Local walks

Photos from walk on Thursday 26th January from Golden Balls to Nuneham Courtney via the Baldons

Fairly bleak heading in a north wind over open fields (towards the camera).   Berinsfield Water Tower and Brightwell Barrow in the distance (right)

A landmark tower which can hold almost a million litres of drinking water [was] given a new lease of life during a £300,000 project by Thames Water to improve supplies and reduce leakage.  At nearly 30 metres tall, Berinsfield Water Tower can be seen for miles around the south Oxfordshire countryside. Built in 1959, it supplied all 850 properties in the village but was taken out of service two years ago [2018] when regular inspections became too difficult due to problems accessing the tower.

Source: Thames Water Aug 2020


St Peter’s Marsh Baldon

The Church of England parish church of Saint Peter dates from the 12th century, with 14th and 15th century alterations. St Peter’s was restored in 1890 by the architect Somers Clarke and builder J.T. Micklethwaite. It is a Grade II* listed building. [Wikipedia]


Libby and the pig


Ivy clad window at the gates to Marsh Baldon


Early snowdrops


Turkey Tail


We walked through Clifton Heath Woodland, and these trees accross a cleared area, are in Roundhill Wood. Maybe ash in pale winter plumage in front of dark evergreen firs


Clifton Heath Woodland (almost 37 Hectares) is for sale. Offers over £990,000.

An interesting opportunity to acquire a high quality managed forest in a rural location within easy reach of Oxford city. Suitable for a variety of owners, this woodland offers a large range of potential income streams.

Clifton Heath Woodland is a delightful semi commercial mixed woodland with easy vehicular access to the entire area. The wood was once part of the well- known Nuneham Park estate whose woodlands form the northern boundary. This gem of a forest has been managed to exemplary standards by the current owners with the process of restructuring to regenerate and reset well underway. The lowland location combined with almost perfect and varied soil conditions has given rise to the establishment of an excellent range of classic UK timber species.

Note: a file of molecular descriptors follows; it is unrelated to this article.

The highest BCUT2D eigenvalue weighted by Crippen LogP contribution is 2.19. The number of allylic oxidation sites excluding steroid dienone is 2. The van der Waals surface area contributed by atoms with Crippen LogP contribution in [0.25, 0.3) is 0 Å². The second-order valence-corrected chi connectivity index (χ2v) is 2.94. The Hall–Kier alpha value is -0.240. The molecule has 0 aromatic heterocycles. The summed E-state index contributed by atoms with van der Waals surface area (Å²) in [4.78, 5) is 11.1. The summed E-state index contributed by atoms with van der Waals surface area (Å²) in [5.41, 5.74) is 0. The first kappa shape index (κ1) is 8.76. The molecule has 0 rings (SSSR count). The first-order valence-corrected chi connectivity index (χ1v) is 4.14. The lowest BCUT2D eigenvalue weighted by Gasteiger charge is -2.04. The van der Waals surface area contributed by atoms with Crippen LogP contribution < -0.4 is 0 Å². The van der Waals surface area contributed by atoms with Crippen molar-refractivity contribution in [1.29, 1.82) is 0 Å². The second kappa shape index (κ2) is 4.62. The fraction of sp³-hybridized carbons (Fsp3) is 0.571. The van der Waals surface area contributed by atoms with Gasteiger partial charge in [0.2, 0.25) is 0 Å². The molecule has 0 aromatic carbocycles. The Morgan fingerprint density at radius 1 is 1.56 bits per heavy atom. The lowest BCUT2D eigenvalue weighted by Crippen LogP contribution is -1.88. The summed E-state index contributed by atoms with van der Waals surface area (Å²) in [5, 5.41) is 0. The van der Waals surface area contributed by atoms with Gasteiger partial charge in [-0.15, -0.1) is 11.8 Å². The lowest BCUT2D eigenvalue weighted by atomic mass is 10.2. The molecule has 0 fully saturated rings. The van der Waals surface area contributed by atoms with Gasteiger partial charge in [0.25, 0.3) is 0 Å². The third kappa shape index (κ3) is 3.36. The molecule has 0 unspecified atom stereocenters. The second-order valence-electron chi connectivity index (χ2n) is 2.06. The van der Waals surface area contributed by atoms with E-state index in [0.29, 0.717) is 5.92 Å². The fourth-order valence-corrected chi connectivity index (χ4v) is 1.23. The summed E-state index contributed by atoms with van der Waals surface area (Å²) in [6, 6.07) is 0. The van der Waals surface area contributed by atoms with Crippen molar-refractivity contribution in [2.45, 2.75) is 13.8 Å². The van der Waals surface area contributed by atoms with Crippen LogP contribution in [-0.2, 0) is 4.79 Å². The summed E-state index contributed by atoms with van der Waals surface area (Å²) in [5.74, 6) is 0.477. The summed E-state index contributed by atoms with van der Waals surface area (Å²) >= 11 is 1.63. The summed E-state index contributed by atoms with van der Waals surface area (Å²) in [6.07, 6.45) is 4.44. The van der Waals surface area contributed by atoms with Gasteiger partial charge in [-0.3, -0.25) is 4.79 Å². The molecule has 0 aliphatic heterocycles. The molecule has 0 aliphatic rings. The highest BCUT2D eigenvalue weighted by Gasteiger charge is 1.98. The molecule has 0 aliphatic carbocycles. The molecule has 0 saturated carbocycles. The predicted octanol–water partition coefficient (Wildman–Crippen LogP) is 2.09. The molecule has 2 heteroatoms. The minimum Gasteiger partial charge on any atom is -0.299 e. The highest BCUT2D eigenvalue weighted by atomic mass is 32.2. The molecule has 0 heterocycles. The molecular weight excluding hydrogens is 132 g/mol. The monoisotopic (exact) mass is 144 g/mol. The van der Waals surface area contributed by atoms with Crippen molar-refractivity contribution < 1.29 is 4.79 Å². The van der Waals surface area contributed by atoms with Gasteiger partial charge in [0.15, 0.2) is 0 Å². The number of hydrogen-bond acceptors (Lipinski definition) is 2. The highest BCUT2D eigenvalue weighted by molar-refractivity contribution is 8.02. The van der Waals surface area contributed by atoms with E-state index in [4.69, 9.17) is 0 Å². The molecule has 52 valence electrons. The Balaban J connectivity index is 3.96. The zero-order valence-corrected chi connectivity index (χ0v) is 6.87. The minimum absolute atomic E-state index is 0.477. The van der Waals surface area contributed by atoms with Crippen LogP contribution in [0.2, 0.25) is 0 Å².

The woodland comprises two distinct areas. The larger or main eastern section, known as Blacklands Plantation and Clifton Heath, has road frontage and is stocked with a mix of mainly coniferous trees. Soils become more sandy as you move eastward into Clifton Heath. The majority of this wood is mature final crops with some areas of selective fell and replant. Species include Douglas fir, Norway spruce, Scots pine and mixed native broadleaves. This area is very well thinned and could be ready for further selective or final felling as per the objectives of a new owner. In addition, there is a wooden shooting hut in the centre of Blacklands Plantation. This contains a woodburner and has a verandah on its front.

[source: sales brochure 7/22. ]

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